Nepal has published a new political map that includes a small stretch of disputed land, toughening its stance on a decades-long row over the territory with India, which has rejected the move.
The new map that shows a sliver of land – including Limpiyadhura, Lipulekh and Kalapani – jutting out from the northwestern tip of Nepal was made public on Wednesday by Land Management Minister Padma Aryal, who said the occasion was “historically pleasant” for Nepal and its people.
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Nepal’s communist Prime Minister KP Sharma Oli has been under intense pressure from student groups and members of parliament to issue the new map since India inaugurated a controversial road this month.
On March 8, India opened an 80km (50-mile) road linking its northern state of Uttarakhand with Lipulekh on the border with Tibet across the controversial piece of land.
Nepal claims the territory under an 1816 treaty with the British East India Company, which sets the Kali river as its western boundary with India and says the land lying east of the river was its territory.
Nepalese officials said the exact size of the territory was being calculated.
A cabinet meeting on Monday decided to publish a new map that includes Lipulekh and zones in Kalapani and Limpiyadhura, Nepal’s Law Minister Shiva Maya Tumbahangphe told AFP news agency.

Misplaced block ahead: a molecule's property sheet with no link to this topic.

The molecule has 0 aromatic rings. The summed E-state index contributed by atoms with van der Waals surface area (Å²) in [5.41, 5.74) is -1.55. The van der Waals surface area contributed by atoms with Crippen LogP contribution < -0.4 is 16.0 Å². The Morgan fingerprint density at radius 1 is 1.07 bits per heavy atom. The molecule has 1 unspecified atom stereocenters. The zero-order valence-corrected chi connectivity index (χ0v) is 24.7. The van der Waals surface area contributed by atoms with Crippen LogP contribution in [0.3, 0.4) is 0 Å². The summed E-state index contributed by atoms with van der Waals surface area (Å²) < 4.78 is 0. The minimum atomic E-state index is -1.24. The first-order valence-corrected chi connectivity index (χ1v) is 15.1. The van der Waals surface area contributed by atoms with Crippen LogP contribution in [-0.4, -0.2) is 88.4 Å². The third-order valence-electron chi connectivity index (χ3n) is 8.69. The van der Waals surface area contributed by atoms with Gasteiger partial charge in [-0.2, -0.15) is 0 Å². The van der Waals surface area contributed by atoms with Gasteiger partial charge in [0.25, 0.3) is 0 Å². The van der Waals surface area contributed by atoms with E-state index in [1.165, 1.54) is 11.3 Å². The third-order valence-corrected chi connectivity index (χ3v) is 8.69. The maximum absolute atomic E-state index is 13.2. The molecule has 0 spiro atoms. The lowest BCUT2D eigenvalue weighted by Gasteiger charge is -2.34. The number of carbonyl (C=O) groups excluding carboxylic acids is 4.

The zones form a region of more than 300sq km (115sq miles) considered important because it is where the Nepalese and Indian borders touch China.
“Nepal will initiate dialogues with India simultaneously to resolve the boundary issue through diplomatic channels,” she said.
But India, which says the land is its territory, rejected Nepal’s “unilateral act”, saying it was not based on historical facts and evidence.
“It is contrary to the bilateral understanding to resolve the outstanding boundary issues through diplomatic dialogue,” India’s External Affairs Ministry spokesman Anurag Srivastava said in a statement.
“Such artificial enlargement of territorial claims will not be accepted by India,” he said.
India has stationed a security post in the Kalapani area since its border war with China in 1962.
India and Nepal had both shown Kalapani and Lipulekh in their political maps, but Nepal had not previously shown Limpiyadhura.
“It was an issue of contention when Nepal first drew its map in the 1970s, but it was decided that [the] Limpiyadhura area would be drawn after a discussion with India,” border expert Buddhi Narayan Shrestha said.
Nepali officials said the new map will be printed in school and college textbooks and official documents and will be used for all administrative purposes.